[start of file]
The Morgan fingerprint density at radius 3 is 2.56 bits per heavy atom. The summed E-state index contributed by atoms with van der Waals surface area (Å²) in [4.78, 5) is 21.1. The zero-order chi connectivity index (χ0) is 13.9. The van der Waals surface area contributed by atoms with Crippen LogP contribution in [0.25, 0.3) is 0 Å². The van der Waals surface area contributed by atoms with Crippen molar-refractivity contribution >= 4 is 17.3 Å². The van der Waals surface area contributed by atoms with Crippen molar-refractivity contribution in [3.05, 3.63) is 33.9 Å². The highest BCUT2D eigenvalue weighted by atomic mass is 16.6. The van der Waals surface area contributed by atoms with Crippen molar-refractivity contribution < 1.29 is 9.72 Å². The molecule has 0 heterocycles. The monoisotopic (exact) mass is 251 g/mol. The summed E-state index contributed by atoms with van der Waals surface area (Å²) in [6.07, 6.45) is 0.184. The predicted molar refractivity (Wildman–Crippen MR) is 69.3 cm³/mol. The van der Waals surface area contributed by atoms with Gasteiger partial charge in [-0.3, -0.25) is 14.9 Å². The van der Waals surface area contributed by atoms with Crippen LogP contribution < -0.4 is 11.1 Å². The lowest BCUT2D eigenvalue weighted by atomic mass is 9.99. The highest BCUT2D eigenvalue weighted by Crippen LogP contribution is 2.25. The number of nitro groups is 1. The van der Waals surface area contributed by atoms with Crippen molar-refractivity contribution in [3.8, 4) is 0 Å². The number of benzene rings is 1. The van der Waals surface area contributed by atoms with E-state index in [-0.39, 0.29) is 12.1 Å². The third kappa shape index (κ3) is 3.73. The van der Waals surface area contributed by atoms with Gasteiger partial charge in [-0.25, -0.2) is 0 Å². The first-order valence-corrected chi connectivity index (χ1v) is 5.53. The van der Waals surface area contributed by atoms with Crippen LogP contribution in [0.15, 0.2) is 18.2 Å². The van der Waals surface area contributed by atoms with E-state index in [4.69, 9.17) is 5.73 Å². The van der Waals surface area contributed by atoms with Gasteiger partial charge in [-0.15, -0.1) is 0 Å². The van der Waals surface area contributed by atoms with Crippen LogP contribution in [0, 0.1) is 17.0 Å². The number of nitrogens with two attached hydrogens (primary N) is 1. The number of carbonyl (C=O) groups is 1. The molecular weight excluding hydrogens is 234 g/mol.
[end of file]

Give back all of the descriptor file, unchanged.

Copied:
The Morgan fingerprint density at radius 3 is 2.56 bits per heavy atom. The summed E-state index contributed by atoms with van der Waals surface area (Å²) in [4.78, 5) is 21.1. The zero-order chi connectivity index (χ0) is 13.9. The van der Waals surface area contributed by atoms with Crippen LogP contribution in [0.25, 0.3) is 0 Å². The van der Waals surface area contributed by atoms with Crippen molar-refractivity contribution >= 4 is 17.3 Å². The van der Waals surface area contributed by atoms with Crippen molar-refractivity contribution in [3.05, 3.63) is 33.9 Å². The highest BCUT2D eigenvalue weighted by atomic mass is 16.6. The van der Waals surface area contributed by atoms with Crippen molar-refractivity contribution < 1.29 is 9.72 Å². The molecule has 0 heterocycles. The monoisotopic (exact) mass is 251 g/mol. The summed E-state index contributed by atoms with van der Waals surface area (Å²) in [6.07, 6.45) is 0.184. The predicted molar refractivity (Wildman–Crippen MR) is 69.3 cm³/mol. The van der Waals surface area contributed by atoms with Gasteiger partial charge in [-0.3, -0.25) is 14.9 Å². The van der Waals surface area contributed by atoms with Crippen LogP contribution < -0.4 is 11.1 Å². The lowest BCUT2D eigenvalue weighted by atomic mass is 9.99. The highest BCUT2D eigenvalue weighted by Crippen LogP contribution is 2.25. The number of nitro groups is 1. The van der Waals surface area contributed by atoms with Crippen molar-refractivity contribution in [3.8, 4) is 0 Å². The number of benzene rings is 1. The van der Waals surface area contributed by atoms with E-state index in [-0.39, 0.29) is 12.1 Å². The third kappa shape index (κ3) is 3.73. The van der Waals surface area contributed by atoms with Gasteiger partial charge in [-0.25, -0.2) is 0 Å². The first-order valence-corrected chi connectivity index (χ1v) is 5.53. The van der Waals surface area contributed by atoms with Crippen LogP contribution in [0.15, 0.2) is 18.2 Å². The van der Waals surface area contributed by atoms with E-state index in [4.69, 9.17) is 5.73 Å². The van der Waals surface area contributed by atoms with Gasteiger partial charge in [-0.15, -0.1) is 0 Å². The van der Waals surface area contributed by atoms with Crippen LogP contribution in [0, 0.1) is 17.0 Å². The number of nitrogens with two attached hydrogens (primary N) is 1. The number of carbonyl (C=O) groups is 1. The molecular weight excluding hydrogens is 234 g/mol.